Tanya Garfield, Director of the U.S. Small Business Administration’s (SBA) Field Operations Center-West announced today that low-interest federal disaster loans are now available to San Diego County small businesses impacted by the civil unrest that began May 26, 2020. SBA acted under its own authority to amend its July 7 declaration following a request received from Gov. Gavin Newsom’s designated representative, Mark S. Ghilarducci, director of the Governor’s Office of Emergency Services on July 24, 2020.

The disaster declaration makes SBA loan assistance available in Amador, Contra Costa, El Dorado, Imperial, Orange, Placer, Riverside, Sacramento, San Diego, San Joaquin, Solano, Sutter and Yolo counties.

Garfield states that “SBA is strongly committed to providing the most effective and customer-focused response possible to assist California small businesses with federal disaster loans. We will be swift in our efforts to help these small businesses recover from the financial impacts of this disaster.”

To respond to the Coronavirus pandemic, a virtual Business Recovery Center will be established to answer questions about SBA’s disaster loan program and explain the application process and help each individual complete their electronic loan application.

Virtual Business Recovery Center

Mondays – Fridays

8 a.m. – 4:30 p.m.

FOCWAssistance@sba.gov

(916) 735-1500

These services are only available for the California disaster declaration as a result of civil unrest that began May 26, 2020, and not for COVID-19 related assistance.

Garfield also states that “small non farm businesses, small agricultural cooperatives, small businesses engaged in aquaculture and most private nonprofit organizations of any size may qualify for Economic Injury Disaster Loans of up to $2 million to help meet financial obligations and operating expenses which could have been met had the disaster not occurred.”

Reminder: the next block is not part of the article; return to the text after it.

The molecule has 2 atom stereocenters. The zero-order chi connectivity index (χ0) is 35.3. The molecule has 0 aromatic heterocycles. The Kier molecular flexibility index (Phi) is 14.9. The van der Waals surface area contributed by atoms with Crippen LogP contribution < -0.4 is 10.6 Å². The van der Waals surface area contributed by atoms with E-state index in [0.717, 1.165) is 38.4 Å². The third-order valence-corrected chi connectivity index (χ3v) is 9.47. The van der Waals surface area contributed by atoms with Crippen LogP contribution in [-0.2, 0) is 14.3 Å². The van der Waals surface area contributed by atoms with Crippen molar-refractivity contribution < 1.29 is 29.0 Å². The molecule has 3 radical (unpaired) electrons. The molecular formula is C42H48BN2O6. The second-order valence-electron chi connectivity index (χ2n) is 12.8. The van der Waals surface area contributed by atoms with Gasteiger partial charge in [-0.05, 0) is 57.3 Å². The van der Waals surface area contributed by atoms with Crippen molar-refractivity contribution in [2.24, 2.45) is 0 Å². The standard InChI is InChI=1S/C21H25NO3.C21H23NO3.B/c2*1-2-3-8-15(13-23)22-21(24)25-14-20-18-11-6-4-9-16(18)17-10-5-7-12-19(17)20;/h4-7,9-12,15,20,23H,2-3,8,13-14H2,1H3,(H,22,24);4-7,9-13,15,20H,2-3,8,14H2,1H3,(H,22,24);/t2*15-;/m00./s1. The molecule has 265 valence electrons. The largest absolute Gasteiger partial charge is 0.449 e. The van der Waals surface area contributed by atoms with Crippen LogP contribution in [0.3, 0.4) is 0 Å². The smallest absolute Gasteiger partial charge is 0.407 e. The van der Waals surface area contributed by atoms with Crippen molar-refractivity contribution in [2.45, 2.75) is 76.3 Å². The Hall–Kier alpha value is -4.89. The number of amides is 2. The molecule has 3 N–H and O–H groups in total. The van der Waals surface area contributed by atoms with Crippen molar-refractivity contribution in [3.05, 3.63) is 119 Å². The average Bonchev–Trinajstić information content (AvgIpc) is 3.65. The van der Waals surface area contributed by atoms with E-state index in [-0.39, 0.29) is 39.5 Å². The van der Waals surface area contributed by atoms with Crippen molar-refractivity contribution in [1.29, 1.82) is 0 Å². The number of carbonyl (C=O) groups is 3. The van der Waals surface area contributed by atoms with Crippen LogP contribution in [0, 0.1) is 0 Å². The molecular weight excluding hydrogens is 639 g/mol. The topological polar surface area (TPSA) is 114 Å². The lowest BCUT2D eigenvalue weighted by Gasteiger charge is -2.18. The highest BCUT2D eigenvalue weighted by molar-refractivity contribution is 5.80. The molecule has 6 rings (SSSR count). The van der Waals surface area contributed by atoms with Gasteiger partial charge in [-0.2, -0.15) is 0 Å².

“These loans may be used to pay fixed debts, payroll, accounts payable and other bills that can’t be paid because of the disaster’s impact. Disaster loans can provide vital economic assistance to small businesses to help overcome the temporary loss of revenue they are experiencing,” Garfield added.

Eligibility is based on the financial impact of the disaster only and not on any actual property damage. These loans have an interest rate of 3 percent for small businesses and 2.75 percent for private nonprofit organizations with terms up to 30 years and are restricted to small businesses without the financial ability to offset the adverse impact without hardship.

Applicants may apply online, receive additional disaster assistance information and download applications at https://disasterloanassistance.sba.gov/. Applicants may also call SBA’s Customer Service Center at (800) 659-2955 or email disastercustomerservice@sba.gov for more information on SBA disaster assistance. Individuals who are hearing impaired can call (800) 877-8339. Completed applications should be mailed to U.S. Small Business Administration, Processing and Disbursement Center, 14925 Kingsport Road, Fort Worth, TX  76155.

The deadline to apply for economic injury is April 7, 2021.